Roskowski v. Corvallis Police Officers’ Association

DATE: Filed October 10, 2007.

COURT: United States Court of Appeals, Ninth Circuit. Before Fernandez, Silverman and Graber, Circuit Judges. Graber filed separate opinion concurring in part and dissenting in part. Court directs that the disposition is not appropriate for publication and is not precedent except as provided by 9th Cir. R. 36-3.

PLAINTIFF: Pamela Roskowski

DEFENDANTS: Corvallis Police Officers’ Association (“CPOA”), International Brotherhood of Teamsters, Local 223

MATERIAL ALLEGATIONS: Pamela Roskowski is a former police chief of Corvallis, Oregon. The subject website “allowed, if not encouraged, the public to post messages about Plaintiff. The website was advertised in the local newspaper and was intended to be used as a public forum for discussion about Plaintiff and her service as chief of police.”

“The information complained about is the anonymous e-mails critical of Plaintiff’s performance as chief of police that were made available through the website. Defendants claim that each of these e-mails was posted directly to the website by the anonymous author and that Defendants had no control over who posted or what was posted on the website. Plaintiff has offered no evidence to the contrary. All of the e-mails presented to the court were addressed to the mayor, members of the Corvallis city council and/or radio talk show host Lars Larson and were written by individuals under fictitious names. There is no evidence that the e-mails were forwarded to Defendants prior to being posted to the website or that Defendants had any control over the information contained in the e-mails that were posted on the website. The information complained about by Plaintiff was provided solely by an information content provider other than Defendants.”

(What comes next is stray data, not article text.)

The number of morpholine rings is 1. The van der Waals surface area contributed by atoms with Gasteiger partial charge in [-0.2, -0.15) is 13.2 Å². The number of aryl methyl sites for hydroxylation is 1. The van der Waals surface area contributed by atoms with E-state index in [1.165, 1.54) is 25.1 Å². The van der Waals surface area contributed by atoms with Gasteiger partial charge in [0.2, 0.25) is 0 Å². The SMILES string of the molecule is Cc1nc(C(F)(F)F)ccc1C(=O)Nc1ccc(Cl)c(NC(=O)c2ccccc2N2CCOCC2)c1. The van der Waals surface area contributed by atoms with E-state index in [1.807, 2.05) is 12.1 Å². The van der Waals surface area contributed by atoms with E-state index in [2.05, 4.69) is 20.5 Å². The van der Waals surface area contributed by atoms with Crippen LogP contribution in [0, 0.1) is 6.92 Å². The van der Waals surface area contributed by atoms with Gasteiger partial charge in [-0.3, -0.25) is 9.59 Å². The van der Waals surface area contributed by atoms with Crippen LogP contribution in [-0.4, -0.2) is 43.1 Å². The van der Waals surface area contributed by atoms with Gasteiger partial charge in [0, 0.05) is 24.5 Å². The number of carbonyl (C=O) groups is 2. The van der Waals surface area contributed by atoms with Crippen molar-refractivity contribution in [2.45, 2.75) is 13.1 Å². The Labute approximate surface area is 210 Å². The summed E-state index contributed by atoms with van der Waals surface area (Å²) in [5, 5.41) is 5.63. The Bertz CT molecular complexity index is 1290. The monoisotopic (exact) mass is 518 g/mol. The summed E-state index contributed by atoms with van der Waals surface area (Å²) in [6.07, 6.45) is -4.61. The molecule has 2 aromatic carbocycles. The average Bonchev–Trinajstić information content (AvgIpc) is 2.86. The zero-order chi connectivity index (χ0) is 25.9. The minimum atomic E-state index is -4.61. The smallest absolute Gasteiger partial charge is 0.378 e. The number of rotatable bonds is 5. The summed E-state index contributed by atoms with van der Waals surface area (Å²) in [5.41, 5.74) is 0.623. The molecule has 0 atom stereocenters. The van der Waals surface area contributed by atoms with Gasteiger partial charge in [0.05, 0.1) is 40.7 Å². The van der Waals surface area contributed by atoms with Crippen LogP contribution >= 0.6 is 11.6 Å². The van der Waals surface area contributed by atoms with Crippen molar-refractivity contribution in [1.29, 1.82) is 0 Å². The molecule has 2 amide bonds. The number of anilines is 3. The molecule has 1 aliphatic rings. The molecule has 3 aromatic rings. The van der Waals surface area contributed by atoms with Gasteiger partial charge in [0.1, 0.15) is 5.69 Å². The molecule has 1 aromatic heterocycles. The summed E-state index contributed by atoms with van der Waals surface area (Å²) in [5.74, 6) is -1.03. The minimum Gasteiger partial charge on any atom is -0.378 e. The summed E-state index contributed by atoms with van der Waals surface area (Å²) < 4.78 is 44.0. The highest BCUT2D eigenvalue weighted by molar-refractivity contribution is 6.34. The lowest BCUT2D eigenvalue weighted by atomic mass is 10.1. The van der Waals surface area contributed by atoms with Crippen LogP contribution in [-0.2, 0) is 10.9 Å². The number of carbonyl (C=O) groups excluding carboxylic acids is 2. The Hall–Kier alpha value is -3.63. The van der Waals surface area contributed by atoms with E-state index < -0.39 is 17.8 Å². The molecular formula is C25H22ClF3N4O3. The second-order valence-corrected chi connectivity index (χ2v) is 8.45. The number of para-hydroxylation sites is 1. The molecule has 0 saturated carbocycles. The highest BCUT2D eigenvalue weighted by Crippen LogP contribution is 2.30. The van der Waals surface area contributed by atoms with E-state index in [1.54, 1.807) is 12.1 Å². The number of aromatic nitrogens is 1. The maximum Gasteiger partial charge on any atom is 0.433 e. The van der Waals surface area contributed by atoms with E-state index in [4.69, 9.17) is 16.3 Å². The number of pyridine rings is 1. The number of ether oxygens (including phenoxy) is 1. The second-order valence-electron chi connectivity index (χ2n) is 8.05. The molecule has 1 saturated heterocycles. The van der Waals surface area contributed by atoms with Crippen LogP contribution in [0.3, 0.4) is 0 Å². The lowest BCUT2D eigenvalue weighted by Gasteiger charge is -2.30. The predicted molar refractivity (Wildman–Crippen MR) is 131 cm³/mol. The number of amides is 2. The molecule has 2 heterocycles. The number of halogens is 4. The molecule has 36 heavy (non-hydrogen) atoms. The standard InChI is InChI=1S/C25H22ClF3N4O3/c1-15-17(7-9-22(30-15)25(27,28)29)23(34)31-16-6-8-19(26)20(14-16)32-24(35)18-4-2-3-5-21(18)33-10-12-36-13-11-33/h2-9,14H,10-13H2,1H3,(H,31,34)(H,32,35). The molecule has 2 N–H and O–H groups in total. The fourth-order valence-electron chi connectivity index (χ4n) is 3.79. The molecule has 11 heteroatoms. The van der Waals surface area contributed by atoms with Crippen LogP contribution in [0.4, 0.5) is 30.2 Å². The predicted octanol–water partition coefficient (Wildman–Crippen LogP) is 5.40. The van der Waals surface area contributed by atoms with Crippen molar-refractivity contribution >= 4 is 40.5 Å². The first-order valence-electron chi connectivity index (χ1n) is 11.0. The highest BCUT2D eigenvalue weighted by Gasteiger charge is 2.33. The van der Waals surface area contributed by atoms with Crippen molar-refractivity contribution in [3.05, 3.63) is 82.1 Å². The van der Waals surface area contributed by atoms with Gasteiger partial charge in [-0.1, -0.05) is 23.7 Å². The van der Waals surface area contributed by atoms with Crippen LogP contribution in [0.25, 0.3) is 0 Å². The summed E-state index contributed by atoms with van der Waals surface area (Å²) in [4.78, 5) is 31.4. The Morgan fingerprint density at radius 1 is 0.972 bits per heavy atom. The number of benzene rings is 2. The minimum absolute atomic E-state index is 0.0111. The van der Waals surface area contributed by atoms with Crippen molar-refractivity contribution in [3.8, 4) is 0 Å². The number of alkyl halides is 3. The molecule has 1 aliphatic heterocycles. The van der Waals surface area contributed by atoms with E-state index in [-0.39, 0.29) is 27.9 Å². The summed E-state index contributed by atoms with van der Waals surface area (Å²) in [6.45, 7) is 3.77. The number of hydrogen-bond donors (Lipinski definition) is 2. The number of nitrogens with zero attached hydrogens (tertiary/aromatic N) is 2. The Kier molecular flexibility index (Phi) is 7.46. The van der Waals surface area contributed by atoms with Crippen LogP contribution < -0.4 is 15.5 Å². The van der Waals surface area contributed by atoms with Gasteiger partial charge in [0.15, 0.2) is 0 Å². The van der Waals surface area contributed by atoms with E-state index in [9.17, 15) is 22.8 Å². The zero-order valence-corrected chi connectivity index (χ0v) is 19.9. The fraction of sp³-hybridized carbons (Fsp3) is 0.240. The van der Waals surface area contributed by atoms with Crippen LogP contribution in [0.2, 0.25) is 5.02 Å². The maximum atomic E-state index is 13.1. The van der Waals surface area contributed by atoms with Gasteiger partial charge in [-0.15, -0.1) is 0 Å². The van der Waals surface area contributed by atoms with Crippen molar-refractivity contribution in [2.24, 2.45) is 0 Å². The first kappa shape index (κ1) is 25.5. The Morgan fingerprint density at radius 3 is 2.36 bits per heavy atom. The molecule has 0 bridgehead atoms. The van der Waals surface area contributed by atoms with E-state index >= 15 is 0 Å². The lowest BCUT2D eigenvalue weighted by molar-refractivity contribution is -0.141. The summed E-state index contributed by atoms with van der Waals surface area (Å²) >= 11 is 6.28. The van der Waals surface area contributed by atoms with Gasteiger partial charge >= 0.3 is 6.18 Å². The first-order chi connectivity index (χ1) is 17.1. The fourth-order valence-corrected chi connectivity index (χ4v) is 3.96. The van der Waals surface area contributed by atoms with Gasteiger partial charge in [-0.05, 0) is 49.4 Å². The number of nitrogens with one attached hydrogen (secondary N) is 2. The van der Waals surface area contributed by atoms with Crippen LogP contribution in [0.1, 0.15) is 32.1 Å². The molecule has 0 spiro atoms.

CAUSES OF ACTION: Roskowski claimed that the defendants published numerous false and defamatory statements (“unverified” anonymous e-mail) on a website created by CPOA. Claims included libel, false light, and intentional infliction of emotional distress.

PROCEDURAL HISTORY: Magistrate Judge Donald C. Ashmanskas of U.S. District Court for the District of Oregon concluded that “[p]laintiff is clearly treating Defendants as publishers or speakers of the information. Defendants qualify for protection under [Section 230] and can not be held liable for any defamatory information posted by others on its website.” District Judge Anna J. Brown adopted Magistrate Ashmanskas’ Findings and Recommendation and granted summary judgment in favor of the defendants.


OUTCOME: Citing Section 230 and several Ninth Circuit decisions, the panel ruled that Roskowski did not demonstrate that CPOA itself made the subject postings, thus, “she cannot hold CPOA liable for the content of the postings.”

See my post on the opinion here.


One thought on “Roskowski v. Corvallis Police Officers’ Association

  1. Apple doesn’t fall far from the tree. This crazy chief headed the UCSF police department in 2002, on the valid concerns of then a police officers union who voted unanimously against her coming to take helm of an oragnization she failed at in Corvalis. 15 years and a department which walked on eggshells, her tirrades of insanity to assert her authority over all of her staff and illegal shams of hiding money, the department voted her out from the department. Everywhere she went, she made enemies with the people who worked for her. We are glad she’s gone, although we wished we had the moxy of corvallis pd to ship her out sooner. Too bad.

Leave a Comment

Fill in your details below or click an icon to log in: Logo

You are commenting using your account. Log Out /  Change )

Facebook photo

You are commenting using your Facebook account. Log Out /  Change )

Connecting to %s